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5 Tips to Help You Parent in Public

Kids don't always behave as we'd like when we're out in public, and parenting when others are watching can be tough. But you are not alone: Mighty Mommy's 5 helpful tips will help you parent under difficult circumstances--and when you have an audience.

By
Cheryl Butler,
July 27, 2014
Episode #289

Page 1 of 3

Because I've been raising a large family for so long now (8 kids, all born in a little over a decade), I'm used to the stares and even comments when something--or should I say someone--falls apart in a public setting.

I've covered the gamut, from breakdowns at the check-out line and tantrums on the beach when a sibling knocks over a carefully constructed sand castle, to those vocal shouting matches--always in front of judgmental onlookers!--after I've had to tell one of my cherubs, "no," when they ask if a friend can spend the night.

Kids don't always behave as we'd like when we're out and about, and parenting when others are watching can be tough. So it might help you to know that you're certainly not alone. You can make these uncomfortable parenting moments a lot more bearable with my 5 tips to help you parent under difficult circumstances--and when you have an audience.

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Tip #1:  Cover the Basics

When at all possible, see that your child's basic needs are met before you head into a public venue that could trigger him/her to fall apart. The classic scenario is taking a tired, hungry child to run errands when he/she is already running on a low fuel tank. Adults are irritable when we're run down or haven't had anything to eat for hours, so why wouldn't a kid be the same?

If your child is overdue for her nap or hasn't had a snack recently, this probably isn't the best time to drag her to the registry of motor vehicles to have your license renewed. If you must run the errand, then absolutely take the time to bring along some snacks or even a comfort toy, like her favorite stuffed animal, to cuddle with while you wait in line.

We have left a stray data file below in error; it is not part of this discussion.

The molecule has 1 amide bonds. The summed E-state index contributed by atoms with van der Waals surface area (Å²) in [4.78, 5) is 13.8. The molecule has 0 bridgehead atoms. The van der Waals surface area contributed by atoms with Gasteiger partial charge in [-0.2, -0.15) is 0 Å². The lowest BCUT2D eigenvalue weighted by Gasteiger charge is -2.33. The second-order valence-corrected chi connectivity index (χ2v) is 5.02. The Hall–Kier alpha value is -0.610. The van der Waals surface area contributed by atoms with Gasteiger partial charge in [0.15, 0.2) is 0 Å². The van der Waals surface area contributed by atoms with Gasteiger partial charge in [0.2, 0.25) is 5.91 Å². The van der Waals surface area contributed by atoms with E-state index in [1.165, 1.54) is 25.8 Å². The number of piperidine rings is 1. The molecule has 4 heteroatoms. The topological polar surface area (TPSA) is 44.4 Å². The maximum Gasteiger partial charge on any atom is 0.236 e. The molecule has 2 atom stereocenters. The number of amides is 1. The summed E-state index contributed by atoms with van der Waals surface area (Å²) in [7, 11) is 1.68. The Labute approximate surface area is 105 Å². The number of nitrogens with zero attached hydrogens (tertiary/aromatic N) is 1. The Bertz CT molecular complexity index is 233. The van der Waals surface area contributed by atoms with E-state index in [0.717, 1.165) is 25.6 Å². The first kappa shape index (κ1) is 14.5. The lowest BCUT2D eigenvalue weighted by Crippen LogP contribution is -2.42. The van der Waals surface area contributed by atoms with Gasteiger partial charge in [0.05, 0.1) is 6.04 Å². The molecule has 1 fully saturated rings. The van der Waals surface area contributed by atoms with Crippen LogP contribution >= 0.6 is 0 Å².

While you're at it, make sure your needs are met, as well--this includes taking a bathroom break, having a glass of cold water, and sitting down and taking a few deep breaths before you hit the road with your kids. If all else fails and she has a melt down anyway, remind yourself that, "this too shall pass," and use a soothing tone with your child, rather than barking at her to, "simmer down and stop making everyone around us miserable." Kindness goes a lot further than anger, especially when all eyes are on you and your child.

See Also: No Whining Zone

Tip #2: Present Your Expectations Before You Go

The time to present expectations to your child is before you leave the house or get out of the car, not when you're in the "heat of the moment" and he is whining or beginning a tantrum. 

When my kids were younger, I presented the rules and what was expected of them in a story format, so it didn't sound like a lecture. For example, if we were heading to a pediatrician appointment for the new baby, and my three older toddler and nursery school-aged children had to accompany me, I'd gather them on the sofa and explain, "Hey everyone, guess what we get to do today? We are all going to take baby Annie to see Dr. Heinl for her check-up. Remember what Dr. Heinl's office is like?"

I would then proceed to give some quick highlights about what will be happening at the baby's check-up, and remind them that we would need to be quiet so the doctor could make sure Annie was doing well. Then, I'd add quick reminders about how we don't run in the doctor's office, that we could sit and read a book while we were waiting, and that after Dr. Heinl was all done making sure the baby was nice and healthy, we could throw the ball around on the grass in the nearby park.

I made sure my voice was enthusiastic about what we'd be doing, and would ask them questions in the car to remind them of how they would be expected to behave once we got there. "Brady, do you remember what you'll be doing when the doctor is checking your baby sister?"

This kept them involved in what was happening, and by my giving gentle reminders before the appointment at home, and also just before we got there in the car, we had a much better success rate of the check-up going well for all of us--including the other patients  in the waiting room!

See Also: 6 Ways to be a Calmer Parent

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